One to watch. It boasts a great design, and is exceptional value for money if the final specification list matches the one that the Medion team sent us.
USB Type-C connection
No LAN port
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Medion, which employs around 1,000 people, produces everything from wooden toys for kids to high-end gaming laptops, and a slew of products not usually associated with computers. One of its latest propositions is likely to get a lot of interest though, potentially from some folks in Cupertino.
Because you see, the Medion Akoya S3401 looks a lot, and I mean a LOT, like the 13.3-inch MacBook Air. Some say that imitation is the best form of flattery but this may be a bit too close for comfort.
Because Medion is part of Lenovo, it could have tapped into the extensive R&D and production resources of its parent company to deliver something different. Instead, it seems to have gone the ODM/OEM way as the S3401 is almost the spitting image of PC Specialist's Lafite Ultrabook (see the picture below).
The S3401's profile is not as tapered as its MacBook Air alter ego but everything else seems to be in place. Aluminium unibody? Check. One big hinge? Check. Fairly large bezel? Check. Massive trackpad? Check.
It measures 32.5 x 21.9 x 1.8cm, making it slightly bigger than an A4 sheet of paper but smaller than its Apple rival. It does weigh slightly more though (1.46kg compared to 1.35kg).
The laptop's finish is up there with other premium, high-end Windows laptops. And there's no flex on the keyboard or the display and a decent keyboard action. Ditto for the trackpad – it's as responsive as can be expected from a good laptop.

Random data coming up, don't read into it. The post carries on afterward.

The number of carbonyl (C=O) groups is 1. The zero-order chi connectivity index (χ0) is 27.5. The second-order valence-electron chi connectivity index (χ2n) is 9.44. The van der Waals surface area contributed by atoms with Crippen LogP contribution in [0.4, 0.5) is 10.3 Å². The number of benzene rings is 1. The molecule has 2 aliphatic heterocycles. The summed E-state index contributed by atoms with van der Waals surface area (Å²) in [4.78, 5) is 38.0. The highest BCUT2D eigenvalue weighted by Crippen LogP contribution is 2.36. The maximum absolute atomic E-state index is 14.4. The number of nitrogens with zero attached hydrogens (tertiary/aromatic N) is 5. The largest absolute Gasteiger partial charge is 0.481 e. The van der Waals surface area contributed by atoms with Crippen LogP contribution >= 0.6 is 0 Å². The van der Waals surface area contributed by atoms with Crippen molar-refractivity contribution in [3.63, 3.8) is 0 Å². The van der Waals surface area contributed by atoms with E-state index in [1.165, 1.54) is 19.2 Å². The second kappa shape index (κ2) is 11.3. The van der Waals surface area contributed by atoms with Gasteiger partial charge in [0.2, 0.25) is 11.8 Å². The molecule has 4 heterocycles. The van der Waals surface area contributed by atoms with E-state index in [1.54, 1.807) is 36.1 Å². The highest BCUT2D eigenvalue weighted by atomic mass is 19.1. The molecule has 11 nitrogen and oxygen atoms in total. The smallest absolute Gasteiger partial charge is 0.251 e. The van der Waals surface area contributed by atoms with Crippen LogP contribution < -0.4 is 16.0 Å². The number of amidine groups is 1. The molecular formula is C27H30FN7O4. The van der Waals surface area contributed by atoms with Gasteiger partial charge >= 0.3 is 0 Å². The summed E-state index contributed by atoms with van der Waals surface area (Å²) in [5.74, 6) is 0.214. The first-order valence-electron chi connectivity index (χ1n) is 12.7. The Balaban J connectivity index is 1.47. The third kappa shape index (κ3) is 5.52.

This laptop has a starting price of £650 (about $1000, or AU$1400) in the UK; we asked our PR contact for some clarification regarding the exact specification of the laptop that will go on sale for that price.
The 13.3-inch display is an IPS model with a full HD resolution and an option for a QHD+ display (3200 x 1800 pixels), similar to the Lenovo Yoga 3 Pro. Note that it is non-touchscreen though, and therefore doesn't suffer from much glare.
There's also 8GB of RAM, up to 512GB SSD storage, plus an option for a 1TB SSHD or HDD drive. The rest of the specification includes an Intel 802.11ac wireless radio with Bluetooth 4.0, a 4-cell battery that can drive the laptop for up to seven hours, Dolby Audio Premium speakers and the ability to upgrade to a Skylake-based Intel Core i7 processor.
Connectivity is more than decent – this machine has an SD card reader, a USB Type-C (Gen 1) connector, a USB 3.0 and USB 2.0 port, HDMI out (but no DisplayPort) and an audio connector. There's no Ethernet port either.
This is one great looking laptop and it won't be as expensive as many of its competitors, especially if it delivers all the specs that we've seen on paper. Will it be enough to wow the crowd and translate into sales?
Medion, unfortunately, is not a household name in the UK and other than Lidl and Aldi aficionados, is unlikely to attract the same level of interest as its rivals, including models from its own parent company, Lenovo. We will have to wait for our full review and detailed pricing before finally delivering a verdict.
Désiré has been musing and writing about technology during a career spanning four decades. He dabbled in website builders and web hosting when DHTML and frames were in vogue and started narrating about the impact of technology on society just before the start of the Y2K hysteria at the turn of the last millennium.
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